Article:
It’s happening. Mostly in the southern part of Napa Valley at this point, but it’s happening. The vines are emerging from their long winter slumber.
Every year I kind of worry because the vines look so very dead, especially once they’ve been pruned. I’m afraid that March will go by and they’ll still look like they’re dead – that they’ll never push out that very lovely little bit of pinky-green new growth.
But, this marks the beginning of the 2012 growing season – may it be a MUCH, MUCH better and easier one than 2011! After what the vineyard managers have been through in 2010 and 2011 I think they deserve a frost-free spring and perfect weather from there on.
What’s perfect? Around here, from April through October, we’re looking for warm, sunny days (maybe even a few hot ones) and cool, foggy nights – and no rain. Oh, it’s okay if Mother Nature wants to sprinkle a bit to dust off the grapes now and then, but no heavy rain, especially not during harvest!! Continue reading
Sarah wrote in because she was having dinner with friends the other night and they all agreed that their red wine smelled like Band-Aids. They actually liked the wine pretty well, but once one of them remarked on the Band-Aid character, all of them noticed it and it was hard not to focus on it.
Pretty wierd, huh?
Actually, Band-Aid is a classic descriptor for wine that has a spoilage yeast present calledBrettanomyces. It’s often called “Brett” for short. Technically, it’s a defect, but it’s really quite common. And, whether or not it detracts from the wine is a question of how much the Brett has overtaken it and your own personal taste. It’s harmless, so if you like the character, don’t worry about it.
Many professionals feel that in low concentration Brett adds to the wine’s complexity. There are some highly regarded wines that fairly consistently show what seems like Brett character. Since Brett might be confused with something else like terroir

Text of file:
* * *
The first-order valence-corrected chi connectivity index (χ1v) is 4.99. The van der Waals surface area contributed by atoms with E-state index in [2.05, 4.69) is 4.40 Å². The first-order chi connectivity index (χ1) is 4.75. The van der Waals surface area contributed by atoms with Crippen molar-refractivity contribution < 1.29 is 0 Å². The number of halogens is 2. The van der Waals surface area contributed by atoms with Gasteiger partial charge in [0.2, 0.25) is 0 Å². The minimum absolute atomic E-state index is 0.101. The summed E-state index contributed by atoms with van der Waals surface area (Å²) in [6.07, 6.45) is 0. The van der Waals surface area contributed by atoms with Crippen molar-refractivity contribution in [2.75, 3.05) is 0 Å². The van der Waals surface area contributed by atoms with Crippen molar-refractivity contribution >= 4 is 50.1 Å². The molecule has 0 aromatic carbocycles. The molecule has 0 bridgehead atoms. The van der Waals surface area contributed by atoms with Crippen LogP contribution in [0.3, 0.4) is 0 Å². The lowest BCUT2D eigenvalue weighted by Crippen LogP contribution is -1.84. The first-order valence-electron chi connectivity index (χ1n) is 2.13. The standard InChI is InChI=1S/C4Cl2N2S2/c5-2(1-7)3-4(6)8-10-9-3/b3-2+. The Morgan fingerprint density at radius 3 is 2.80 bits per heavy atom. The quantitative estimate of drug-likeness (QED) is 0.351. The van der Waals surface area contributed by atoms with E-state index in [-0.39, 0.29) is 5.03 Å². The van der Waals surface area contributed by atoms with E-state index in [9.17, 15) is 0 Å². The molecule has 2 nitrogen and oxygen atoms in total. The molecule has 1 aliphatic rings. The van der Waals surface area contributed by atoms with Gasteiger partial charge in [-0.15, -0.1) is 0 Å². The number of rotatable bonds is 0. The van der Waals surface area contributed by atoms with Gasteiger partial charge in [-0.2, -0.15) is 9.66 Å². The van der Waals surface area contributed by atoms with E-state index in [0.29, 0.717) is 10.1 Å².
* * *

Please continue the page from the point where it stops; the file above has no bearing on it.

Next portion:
(a sense of place that may or may not smell like earth or minerals) or varietal character (the meaty, animal character of Mourvèdre can be confused with Brett) only analysis will tell the tale.
In addition to Band-Aid character, depending upon the wine, you might notice earthy, barnyard or horse stable character. Some describe it as mousy, sweaty saddle or cheesy – YUM 😉 It makes a young red smell and taste older than it is and as it progresses it dries out the fruit. The flavors become somewhat metallic.
As far as we know, Brett arrives with the grape skins, just like the good wine yeasts
and, unfortunately, over time it can become part of the winery. The porous wood in the barrels makes them especially vulnerable.
If you ever open a bottle that is so Bretty that you just can’t enjoy it, take it back!
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Thanks to the handful of readers who wrote back about yesterday’s post on the high price of Napa Valley wine. It was quite natural for them to wonder what makes this region special enough to justify the price.
As you recall, the simple answer is supply and demand. So, why are Napa Valley grapes in such high demand? What makes the valley so special?
The short answer for that is “pure luck.” And, pure luck translates into a great combination of soil and climate for wine grapes. The growing conditions here are so favorable for growing wine grapes that a grower could almost do a sloppy job of farming and still get pretty good results.
But, the thing is that most growers and winemakers here aren’t content with “pretty good.” They want to grow/make wonderful wine! So, the third, key, element is people: People who are fanatical about what they do. Any winemaker will tell you that if the vineyard grows superlative fruit, she’s 90% of the way home. Her job is to try not to mess it up.
The fact that the valley is small and produces only 4% of California’s wine adds to our “luck” when it comes to demand.
Question from Rick: Why does Napa Valley wine cost so much?
Reply: Good question – I’ll bet lots of people wonder the same thing. The short answer is supply and demand. But, seen through that lens, the best of Napa Valley Cabs are quite a bargain compared to their European counterparts.
You can expect to pay just over $200.00 a bottle for Shafer Napa Valley Hillside Select Cabernet – a wine that many think of as one of Napa Valley’s unofficial first growths. A current vintage of Chateau Latour, a first growth from Bordeaux, is $1000.00 a pop, give or take, depending upon where you buy it.
I don’t think any tasting panel would come to the conclusion that Chateau Latour is five times better than Hillside Select or that the Hillside Select is seven times better than Robert Mondavi’s Napa Valley Cab.